***I received a complimentary copy of "Good Enough is the New Perfect," by Becky Beaupre Gillespie and Hollee Schwartz Temple from my friends at From Left to Write, and this post was inspired by the book. The views and opinions contained within are 100% my own and not necessarily endorsed by the authors and/or the website.***
A significant number of the women interviewed for this book about creating your own version of work/family balance in your life are, or at least used to be, lawyers. A career in law was a cherished dream I gave up about eleven years ago after the birth of my first child, when I realized that the life I had chosen, and the life that had chosen me, would not permit the single-minded focus I believed a career in law demanded. Law school is three hard years, a lot of time spent arguing hypothetical cases in front of mock juries, and a lot of hours spent in the library looking up precedents and researching case law.
I was 29 when Moe was born, and I'd spent nearly nine years serving in the military, a career choice all in itself. I was at the point in that career where I needed to think about the future: I was already nearly halfway to retirement eligibility. I know, that kind of sounds ridiculous for someone who wasn't even thirty yet, but it had to be considered. I also married a man who travels extensively for work. All the time. Not that he goes away on business now and then, but going away is his business, as an airline pilot. I can count on his being gone for an average of 15 days every month. Yeah, that's half of every month that I'm doing the married-single-mom shuffle. I don't begrudge him this and I don't resent it; I chose it when I chose him. I will, however, cop to some serious envy occasionally, that he sometimes gets entire days off to wander around San Francisco or Seattle or New York City. He gets to sleep a full night, by himself, in linens he didn't have to wash and a bed he didn't have to make. Color me green. But there are lots of up-sides to his work too: when he's not flying, he's home. Like, really home. As in, doesn't have to go to the office or the airport and can therefore log a significant number of mornings getting the boys up and fed and ready for school. He can drive to tee-ball practice and karate lessons, and he does. A lot. He also brought two children with him into our marriage, who were teenagers when we married. While they didn't live with us full-time, they were certainly a big part of our family, and a factor in every decision we made. Suffice it to say, I couldn't make life decisions based solely on what I wanted anymore. So I gave up the idea of going to law school, not being willing to give up so much time and effort that I believed was better spent on my family.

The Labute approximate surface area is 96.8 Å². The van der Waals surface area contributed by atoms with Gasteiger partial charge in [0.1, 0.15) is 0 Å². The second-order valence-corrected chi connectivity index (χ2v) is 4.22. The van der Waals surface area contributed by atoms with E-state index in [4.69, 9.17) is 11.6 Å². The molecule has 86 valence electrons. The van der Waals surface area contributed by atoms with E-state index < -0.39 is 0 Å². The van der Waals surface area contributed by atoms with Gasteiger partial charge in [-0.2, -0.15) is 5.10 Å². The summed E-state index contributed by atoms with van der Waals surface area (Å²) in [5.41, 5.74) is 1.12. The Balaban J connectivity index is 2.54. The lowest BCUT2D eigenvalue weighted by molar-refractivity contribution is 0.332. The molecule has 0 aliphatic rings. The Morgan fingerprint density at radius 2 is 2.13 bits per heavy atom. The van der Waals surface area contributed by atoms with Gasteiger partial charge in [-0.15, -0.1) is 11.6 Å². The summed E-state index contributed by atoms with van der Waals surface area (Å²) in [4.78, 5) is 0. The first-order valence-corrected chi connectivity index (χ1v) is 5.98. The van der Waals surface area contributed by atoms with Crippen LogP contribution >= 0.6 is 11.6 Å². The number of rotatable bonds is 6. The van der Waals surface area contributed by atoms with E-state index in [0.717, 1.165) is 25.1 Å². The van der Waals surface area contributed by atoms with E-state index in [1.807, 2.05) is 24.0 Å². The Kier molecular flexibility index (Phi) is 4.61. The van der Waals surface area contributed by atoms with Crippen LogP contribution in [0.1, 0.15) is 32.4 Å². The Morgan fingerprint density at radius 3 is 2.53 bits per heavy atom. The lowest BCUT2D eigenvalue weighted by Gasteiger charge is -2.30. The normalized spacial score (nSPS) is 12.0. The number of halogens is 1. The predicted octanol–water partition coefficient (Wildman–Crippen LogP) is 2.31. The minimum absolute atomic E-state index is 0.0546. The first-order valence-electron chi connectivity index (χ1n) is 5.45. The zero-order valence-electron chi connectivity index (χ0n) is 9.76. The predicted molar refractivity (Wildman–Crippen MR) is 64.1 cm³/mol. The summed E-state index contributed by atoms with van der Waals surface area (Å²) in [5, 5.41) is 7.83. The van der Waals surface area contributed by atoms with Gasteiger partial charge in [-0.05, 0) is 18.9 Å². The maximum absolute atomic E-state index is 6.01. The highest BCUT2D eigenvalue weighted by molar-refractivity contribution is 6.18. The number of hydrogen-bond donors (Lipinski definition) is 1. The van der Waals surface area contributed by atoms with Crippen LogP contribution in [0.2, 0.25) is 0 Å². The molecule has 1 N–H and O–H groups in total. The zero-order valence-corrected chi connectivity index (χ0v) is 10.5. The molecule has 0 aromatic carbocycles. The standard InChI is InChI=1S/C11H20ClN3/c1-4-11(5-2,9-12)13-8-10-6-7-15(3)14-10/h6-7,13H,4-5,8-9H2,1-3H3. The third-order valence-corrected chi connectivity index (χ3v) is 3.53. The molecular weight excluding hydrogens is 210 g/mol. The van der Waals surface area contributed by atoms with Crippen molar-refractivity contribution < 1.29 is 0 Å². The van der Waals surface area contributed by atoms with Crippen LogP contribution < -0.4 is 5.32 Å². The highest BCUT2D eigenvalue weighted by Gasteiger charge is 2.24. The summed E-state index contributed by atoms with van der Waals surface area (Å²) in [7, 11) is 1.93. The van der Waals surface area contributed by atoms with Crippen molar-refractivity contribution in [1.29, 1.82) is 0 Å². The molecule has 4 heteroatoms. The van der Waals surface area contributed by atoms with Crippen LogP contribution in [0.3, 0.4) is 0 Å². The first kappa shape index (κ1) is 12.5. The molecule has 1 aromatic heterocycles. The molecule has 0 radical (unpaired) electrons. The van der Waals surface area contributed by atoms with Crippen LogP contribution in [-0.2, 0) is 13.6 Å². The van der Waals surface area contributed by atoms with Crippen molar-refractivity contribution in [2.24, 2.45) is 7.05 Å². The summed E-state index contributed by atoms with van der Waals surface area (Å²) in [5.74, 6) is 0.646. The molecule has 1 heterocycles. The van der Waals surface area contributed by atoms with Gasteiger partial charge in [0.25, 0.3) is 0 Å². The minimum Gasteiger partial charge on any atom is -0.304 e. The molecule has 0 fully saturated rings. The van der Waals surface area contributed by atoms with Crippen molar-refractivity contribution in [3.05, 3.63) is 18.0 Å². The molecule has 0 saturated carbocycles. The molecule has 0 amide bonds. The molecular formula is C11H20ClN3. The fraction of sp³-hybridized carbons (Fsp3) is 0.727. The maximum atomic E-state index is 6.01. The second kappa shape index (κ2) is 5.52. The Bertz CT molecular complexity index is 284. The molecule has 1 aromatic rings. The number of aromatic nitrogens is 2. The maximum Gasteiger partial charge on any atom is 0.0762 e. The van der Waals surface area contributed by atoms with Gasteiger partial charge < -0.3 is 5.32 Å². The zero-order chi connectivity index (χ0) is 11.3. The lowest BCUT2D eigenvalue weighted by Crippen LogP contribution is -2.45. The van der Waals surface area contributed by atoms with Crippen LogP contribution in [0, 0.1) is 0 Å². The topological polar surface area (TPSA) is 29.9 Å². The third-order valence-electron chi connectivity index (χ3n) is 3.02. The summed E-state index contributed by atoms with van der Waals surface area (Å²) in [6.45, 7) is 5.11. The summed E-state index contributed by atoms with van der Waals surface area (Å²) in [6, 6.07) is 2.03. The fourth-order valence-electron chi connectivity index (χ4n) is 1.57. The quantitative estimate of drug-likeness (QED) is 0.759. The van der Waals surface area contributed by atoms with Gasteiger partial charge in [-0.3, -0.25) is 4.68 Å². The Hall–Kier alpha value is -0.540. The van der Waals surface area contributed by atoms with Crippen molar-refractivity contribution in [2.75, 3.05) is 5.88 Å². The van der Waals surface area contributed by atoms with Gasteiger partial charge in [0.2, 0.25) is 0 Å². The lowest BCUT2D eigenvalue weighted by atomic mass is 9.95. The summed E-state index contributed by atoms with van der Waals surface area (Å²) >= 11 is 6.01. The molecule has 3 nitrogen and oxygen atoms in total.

After Moe came Larry, and we were surprised a couple of years after that by Curly's arrival. While they were little, it was all I could do to keep them all dressed and in clean diapers while Captain America was off flying the friendly skies, let alone try to hold down a regular job or manage any kind of classwork at all. I set aside my aspirations and I didn't begrudge my family. I stayed in the military and I forgot about law school. I didn't do it without sadness and regret, and I didn't do it without paying a price, but I did it because I grew up with parents who weren't around and to me, being a good parent has always meant being present, physically and mentally.